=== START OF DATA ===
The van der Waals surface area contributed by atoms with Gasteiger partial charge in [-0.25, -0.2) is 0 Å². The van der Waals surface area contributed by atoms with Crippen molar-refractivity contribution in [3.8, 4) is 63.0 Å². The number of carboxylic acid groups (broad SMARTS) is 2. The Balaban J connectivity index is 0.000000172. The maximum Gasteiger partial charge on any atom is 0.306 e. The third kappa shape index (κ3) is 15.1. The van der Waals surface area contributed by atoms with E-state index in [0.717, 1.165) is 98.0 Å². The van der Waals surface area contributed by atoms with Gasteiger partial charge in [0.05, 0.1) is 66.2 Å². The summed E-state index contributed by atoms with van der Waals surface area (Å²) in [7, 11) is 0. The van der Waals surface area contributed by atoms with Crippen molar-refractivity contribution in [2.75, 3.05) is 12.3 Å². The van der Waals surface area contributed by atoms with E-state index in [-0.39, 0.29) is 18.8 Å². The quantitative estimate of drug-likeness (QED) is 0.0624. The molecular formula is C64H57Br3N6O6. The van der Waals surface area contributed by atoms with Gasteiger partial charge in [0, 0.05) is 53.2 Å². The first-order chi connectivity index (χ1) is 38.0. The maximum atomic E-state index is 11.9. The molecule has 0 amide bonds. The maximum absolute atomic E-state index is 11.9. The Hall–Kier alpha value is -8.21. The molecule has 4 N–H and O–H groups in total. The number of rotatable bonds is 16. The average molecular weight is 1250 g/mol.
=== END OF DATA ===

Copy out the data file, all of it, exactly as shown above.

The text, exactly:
The van der Waals surface area contributed by atoms with Gasteiger partial charge in [-0.25, -0.2) is 0 Å². The van der Waals surface area contributed by atoms with Crippen molar-refractivity contribution in [3.8, 4) is 63.0 Å². The number of carboxylic acid groups (broad SMARTS) is 2. The Balaban J connectivity index is 0.000000172. The maximum Gasteiger partial charge on any atom is 0.306 e. The third kappa shape index (κ3) is 15.1. The van der Waals surface area contributed by atoms with E-state index in [0.717, 1.165) is 98.0 Å². The van der Waals surface area contributed by atoms with Gasteiger partial charge in [0.05, 0.1) is 66.2 Å². The summed E-state index contributed by atoms with van der Waals surface area (Å²) in [7, 11) is 0. The van der Waals surface area contributed by atoms with Crippen molar-refractivity contribution in [2.75, 3.05) is 12.3 Å². The van der Waals surface area contributed by atoms with E-state index in [-0.39, 0.29) is 18.8 Å². The quantitative estimate of drug-likeness (QED) is 0.0624. The molecular formula is C64H57Br3N6O6. The van der Waals surface area contributed by atoms with Gasteiger partial charge in [0, 0.05) is 53.2 Å². The first-order chi connectivity index (χ1) is 38.0. The maximum atomic E-state index is 11.9. The molecule has 0 amide bonds. The maximum absolute atomic E-state index is 11.9. The Hall–Kier alpha value is -8.21. The molecule has 4 N–H and O–H groups in total. The number of rotatable bonds is 16. The average molecular weight is 1250 g/mol.